The research was tricky for this novel because there is not much in the way of official documentation about the Chinese catacombs outside of an expedition by former mayor George Shirk in 1969. There are certainly no guided tours ongoing.

“It was mostly an internet deep dive,” Evans said. “But there’s a lot online because people are fascinated with the place. The most fanciful posts were from the urban explorers. I’m not going to go down there with a bunch of 15-year-olds with the light on my head, but there are people looking, trying to find it. That’s where I got the idea that it’s probably close to a storm sewer, which is what I used in the book.”

Evans also talked to Public Works of Oklahoma City officials to discuss the project and ask questions about the storm sewer system. One of the staffers followed up with a phone call.

“She said, ‘First off, you’re not in trouble. But there is a policeman who wants to talk to you,’” Evans said. 

click to enlarge Going underground
Randy Batista/ provided
Mary Anna Evans teaches genre fiction at University of Oklahoma.

When she called the policeman, Evans said he began with, “‘You’re not in trouble. But I really want to talk to you about this book. Because you’re not going to, like, draw a roadmap for somebody to set off a bomb under Oklahoma City, right?’”

Once Evans convinced him that she was not trying to inspire hordes of copycat, subterranean terrorists, he wished her good luck on the project.

“I’ve been doing this for 12 years. It’s the first time I got the attention of the police,” she said.

This will be her second novel set in Oklahoma after Longchamp-Mantooth helped solve a missing person case 29 years prior in Creek Nation. Other stories have her unlocking the secrets of a small town in New York founded by spiritualists, roaming through post-Katrina New Orleans and excavating a site on a sacred mountain.

“She was also working in south Louisiana at the time of the Deepwater Horizon explosion,” Evans said. “It’s about the ticking clock. Set during the two weeks it took the oil to reach the shore, she is trying to save antiquities as people are looking around at their livelihoods, now gone. Whether you worked for the oil companies, fishing or tourism, it was all gone. So there’s this tension in the air that was interesting.”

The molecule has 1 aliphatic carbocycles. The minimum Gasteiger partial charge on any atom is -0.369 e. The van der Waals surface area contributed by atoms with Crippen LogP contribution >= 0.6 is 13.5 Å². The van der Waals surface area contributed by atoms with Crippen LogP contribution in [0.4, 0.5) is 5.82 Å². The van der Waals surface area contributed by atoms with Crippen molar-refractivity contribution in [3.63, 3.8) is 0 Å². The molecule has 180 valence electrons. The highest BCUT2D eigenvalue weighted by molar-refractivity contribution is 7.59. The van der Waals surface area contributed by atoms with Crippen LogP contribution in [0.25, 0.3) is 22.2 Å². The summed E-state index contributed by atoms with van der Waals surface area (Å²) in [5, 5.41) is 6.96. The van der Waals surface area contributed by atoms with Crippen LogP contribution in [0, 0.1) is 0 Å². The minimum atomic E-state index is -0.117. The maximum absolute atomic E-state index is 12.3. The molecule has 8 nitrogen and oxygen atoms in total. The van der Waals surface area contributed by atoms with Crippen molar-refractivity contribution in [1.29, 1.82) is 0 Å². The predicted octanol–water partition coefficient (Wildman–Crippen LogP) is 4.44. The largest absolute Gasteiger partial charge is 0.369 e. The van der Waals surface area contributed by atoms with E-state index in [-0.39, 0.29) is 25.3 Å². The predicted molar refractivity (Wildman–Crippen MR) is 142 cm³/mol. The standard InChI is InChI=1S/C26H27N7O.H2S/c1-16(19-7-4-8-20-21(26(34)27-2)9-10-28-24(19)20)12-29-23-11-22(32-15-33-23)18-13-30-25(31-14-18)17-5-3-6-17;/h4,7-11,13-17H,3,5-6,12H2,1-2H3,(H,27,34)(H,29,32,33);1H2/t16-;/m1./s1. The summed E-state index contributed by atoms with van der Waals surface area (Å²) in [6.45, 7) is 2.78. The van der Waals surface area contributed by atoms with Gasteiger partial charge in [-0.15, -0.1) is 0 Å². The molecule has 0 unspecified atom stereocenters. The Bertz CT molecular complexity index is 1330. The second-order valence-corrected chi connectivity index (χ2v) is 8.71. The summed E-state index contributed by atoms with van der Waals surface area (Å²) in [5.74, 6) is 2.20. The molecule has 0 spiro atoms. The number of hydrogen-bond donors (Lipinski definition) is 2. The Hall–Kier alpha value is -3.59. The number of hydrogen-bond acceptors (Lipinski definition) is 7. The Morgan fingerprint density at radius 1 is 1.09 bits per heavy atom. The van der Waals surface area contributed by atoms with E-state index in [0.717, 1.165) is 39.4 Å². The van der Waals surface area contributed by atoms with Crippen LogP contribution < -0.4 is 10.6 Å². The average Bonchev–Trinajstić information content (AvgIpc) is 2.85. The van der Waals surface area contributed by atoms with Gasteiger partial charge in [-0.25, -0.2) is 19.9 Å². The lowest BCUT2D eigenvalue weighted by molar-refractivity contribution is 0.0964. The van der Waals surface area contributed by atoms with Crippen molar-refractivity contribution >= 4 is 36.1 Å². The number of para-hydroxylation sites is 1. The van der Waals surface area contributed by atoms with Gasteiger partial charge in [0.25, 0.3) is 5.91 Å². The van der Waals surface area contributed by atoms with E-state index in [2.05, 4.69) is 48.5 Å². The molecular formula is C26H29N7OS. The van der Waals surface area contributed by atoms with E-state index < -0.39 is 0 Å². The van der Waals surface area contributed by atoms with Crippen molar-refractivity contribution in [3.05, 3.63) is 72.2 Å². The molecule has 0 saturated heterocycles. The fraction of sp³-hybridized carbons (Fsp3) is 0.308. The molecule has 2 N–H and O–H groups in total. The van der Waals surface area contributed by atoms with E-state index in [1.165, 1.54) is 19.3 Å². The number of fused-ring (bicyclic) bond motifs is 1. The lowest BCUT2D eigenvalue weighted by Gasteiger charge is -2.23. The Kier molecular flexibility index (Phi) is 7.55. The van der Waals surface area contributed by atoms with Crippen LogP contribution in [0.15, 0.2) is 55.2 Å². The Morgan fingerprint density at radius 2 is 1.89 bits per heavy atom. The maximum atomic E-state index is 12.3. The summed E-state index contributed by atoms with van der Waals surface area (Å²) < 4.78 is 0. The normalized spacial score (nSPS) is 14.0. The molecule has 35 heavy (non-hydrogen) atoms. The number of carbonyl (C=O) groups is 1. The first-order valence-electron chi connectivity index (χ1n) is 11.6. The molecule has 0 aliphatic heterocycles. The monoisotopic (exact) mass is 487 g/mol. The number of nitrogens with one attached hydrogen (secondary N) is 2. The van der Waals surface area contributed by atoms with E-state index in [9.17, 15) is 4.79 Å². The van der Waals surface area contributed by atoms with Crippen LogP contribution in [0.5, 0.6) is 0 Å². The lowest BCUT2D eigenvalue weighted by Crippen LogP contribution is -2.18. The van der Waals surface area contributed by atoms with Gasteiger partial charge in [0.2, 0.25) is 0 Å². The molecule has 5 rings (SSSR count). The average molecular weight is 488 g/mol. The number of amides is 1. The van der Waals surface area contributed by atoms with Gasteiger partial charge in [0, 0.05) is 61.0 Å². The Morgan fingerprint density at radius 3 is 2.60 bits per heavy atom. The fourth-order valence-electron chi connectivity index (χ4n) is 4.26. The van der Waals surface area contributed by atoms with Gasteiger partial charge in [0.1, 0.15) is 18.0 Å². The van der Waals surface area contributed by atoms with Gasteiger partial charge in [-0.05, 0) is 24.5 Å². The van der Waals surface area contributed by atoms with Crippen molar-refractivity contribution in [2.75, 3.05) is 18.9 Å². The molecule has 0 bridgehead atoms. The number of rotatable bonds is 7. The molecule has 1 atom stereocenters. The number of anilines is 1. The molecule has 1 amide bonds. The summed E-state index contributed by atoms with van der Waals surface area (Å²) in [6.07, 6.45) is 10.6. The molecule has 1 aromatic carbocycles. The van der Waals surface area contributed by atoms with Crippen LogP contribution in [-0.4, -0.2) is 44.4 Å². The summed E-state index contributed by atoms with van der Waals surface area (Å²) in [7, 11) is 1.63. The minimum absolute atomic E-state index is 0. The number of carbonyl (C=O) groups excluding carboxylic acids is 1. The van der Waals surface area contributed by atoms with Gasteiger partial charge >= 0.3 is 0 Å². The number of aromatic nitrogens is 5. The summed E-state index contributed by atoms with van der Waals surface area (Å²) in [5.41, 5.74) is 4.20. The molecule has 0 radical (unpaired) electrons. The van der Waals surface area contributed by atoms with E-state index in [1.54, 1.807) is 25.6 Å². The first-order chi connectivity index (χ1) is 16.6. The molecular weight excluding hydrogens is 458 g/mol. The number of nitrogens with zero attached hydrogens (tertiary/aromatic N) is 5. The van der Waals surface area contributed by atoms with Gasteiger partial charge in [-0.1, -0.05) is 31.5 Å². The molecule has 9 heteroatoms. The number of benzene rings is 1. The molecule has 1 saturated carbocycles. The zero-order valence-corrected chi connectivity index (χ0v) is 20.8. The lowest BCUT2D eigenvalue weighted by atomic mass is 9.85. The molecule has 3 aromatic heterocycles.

It’s a unique challenge to write a long series focused on a primary character, but can still be read out of order. Trying to keep the story accessible to readers new to the series can be tough when you also don’t want to alienate those who’ve been reading since the very first novel.

“I’ve written now 12 books about one person, basically in real time,” Evans said. “I’ve slowed time a little bit for the last few, but there is a continuity. She has her life, there is a husband, there are children, she has her island. I always feel like the descriptive passages should be subtle so, even in the first book, I don’t want to open up with, ‘She is 5-foot tall.’ I have to find other ways to incorporate it.”

Evans works those sensory details into narrative action so she does not need to slow the pace of the story to catch new readers up on the characters others might already know. 

Evans also writes academically about the links between crime fiction and psychological needs. 

“We need the dreams of science fiction and fantasy, and we need the love of romance,” Evans said. “And I think we want the world to make sense. It doesn’t always in the real world, but it can in crime fiction.”